The agreement, Biden said, is “a testament to the power of employers and employees coming together to work out their differences at the bargaining table in a manner that helps businesses succeed while helping workers secure pay and benefits they can raise a family on and retire with dignity and respect.”

At the Economic Innovation Group, a bipartisan organization devoted to building a more dynamic U.S. economy, Daniel Newman reported yesterday that “[i]ndividuals filed nearly 2.7 million applications to start a business between January and June of this year, a 5 percent increase over 2022 and a staggering 52 percent increase over the same period in 2019.” He noted that “[t]he durability and growth of the startup surge is quite striking” and that nearly every major industry sector is participating in it.

Historically, Newman notes, “there is a tight correlation between the number of applications and true business formation.” “The sustained boost to entrepreneurship observed across much of the country since 2020 should produce a sense of optimism for a healthier, more dynamic economy in the coming years.”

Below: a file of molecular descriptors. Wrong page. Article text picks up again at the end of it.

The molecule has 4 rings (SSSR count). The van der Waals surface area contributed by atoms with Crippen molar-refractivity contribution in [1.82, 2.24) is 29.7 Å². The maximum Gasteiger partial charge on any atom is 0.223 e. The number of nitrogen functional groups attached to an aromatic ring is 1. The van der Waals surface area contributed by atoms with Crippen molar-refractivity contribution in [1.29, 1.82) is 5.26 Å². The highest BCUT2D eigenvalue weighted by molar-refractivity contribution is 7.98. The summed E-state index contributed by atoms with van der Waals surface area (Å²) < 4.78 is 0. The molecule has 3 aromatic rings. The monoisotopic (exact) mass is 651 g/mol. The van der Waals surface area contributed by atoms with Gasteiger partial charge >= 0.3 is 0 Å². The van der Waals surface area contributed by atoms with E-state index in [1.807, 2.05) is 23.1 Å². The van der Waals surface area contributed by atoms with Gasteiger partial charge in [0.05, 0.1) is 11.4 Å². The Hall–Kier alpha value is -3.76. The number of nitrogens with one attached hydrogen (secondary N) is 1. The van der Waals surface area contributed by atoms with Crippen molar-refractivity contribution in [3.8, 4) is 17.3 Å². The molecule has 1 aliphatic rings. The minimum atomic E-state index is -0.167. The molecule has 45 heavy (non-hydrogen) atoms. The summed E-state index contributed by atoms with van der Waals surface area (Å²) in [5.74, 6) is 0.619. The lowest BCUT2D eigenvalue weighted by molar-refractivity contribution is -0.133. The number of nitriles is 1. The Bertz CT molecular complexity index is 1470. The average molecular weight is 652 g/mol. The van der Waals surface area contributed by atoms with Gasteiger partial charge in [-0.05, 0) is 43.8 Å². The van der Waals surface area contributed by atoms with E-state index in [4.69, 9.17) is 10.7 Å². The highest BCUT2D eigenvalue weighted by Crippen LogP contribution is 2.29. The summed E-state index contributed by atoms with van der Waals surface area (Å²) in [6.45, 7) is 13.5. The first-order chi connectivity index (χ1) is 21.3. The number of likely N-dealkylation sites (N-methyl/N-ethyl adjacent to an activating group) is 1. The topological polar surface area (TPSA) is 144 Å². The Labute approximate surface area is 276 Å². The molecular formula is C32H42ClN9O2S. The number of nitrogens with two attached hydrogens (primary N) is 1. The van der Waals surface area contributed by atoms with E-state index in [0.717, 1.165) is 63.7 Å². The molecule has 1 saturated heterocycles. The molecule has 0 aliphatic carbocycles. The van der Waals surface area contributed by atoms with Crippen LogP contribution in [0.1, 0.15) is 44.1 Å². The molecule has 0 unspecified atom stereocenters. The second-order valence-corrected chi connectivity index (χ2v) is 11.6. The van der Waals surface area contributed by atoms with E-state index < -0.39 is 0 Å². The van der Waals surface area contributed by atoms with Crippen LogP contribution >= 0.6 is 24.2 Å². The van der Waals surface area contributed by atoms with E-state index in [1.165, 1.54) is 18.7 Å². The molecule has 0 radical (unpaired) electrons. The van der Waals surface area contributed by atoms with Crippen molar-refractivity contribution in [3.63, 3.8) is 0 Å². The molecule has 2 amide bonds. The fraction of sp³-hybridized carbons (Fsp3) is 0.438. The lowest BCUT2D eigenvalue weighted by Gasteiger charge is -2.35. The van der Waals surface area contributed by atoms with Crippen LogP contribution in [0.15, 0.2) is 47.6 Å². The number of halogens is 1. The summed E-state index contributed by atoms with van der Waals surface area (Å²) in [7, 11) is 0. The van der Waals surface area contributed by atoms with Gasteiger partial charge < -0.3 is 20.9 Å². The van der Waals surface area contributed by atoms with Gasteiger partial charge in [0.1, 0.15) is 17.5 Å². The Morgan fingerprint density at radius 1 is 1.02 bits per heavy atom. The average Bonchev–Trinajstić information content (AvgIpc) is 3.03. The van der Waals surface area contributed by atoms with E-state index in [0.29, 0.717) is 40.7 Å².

Biden has always emphasized the importance of a healthy economy that gives workers breathing room and the ability to live with dignity. 

But the administration’s reworking of the nation has not stopped there. Vice President Kamala Harris has stood firm on visibly honoring the nation’s commitment to equality before the law, and Biden has followed suit. Together, they have recalled the multicultural vision of the years from World War II to 1980, when the nation celebrated the power of its diversity.

On July 16, Harris spoke in Chicago at the retirement of the Reverend Jesse Jackson from the Rainbow/PUSH Coalition, a civil rights organization he founded in 1971. Celebrating Jackson’s storied career, from his years as a protege of the Reverend Martin Luther King, Jr., to creating Rainbow/PUSH, to running for president and critiquing the policies of the Republican Party, Harris noted that Jackson’s work rested on “the belief that the diversity of our nation is not a weakness or an afterthought, but instead, our greatest strength.”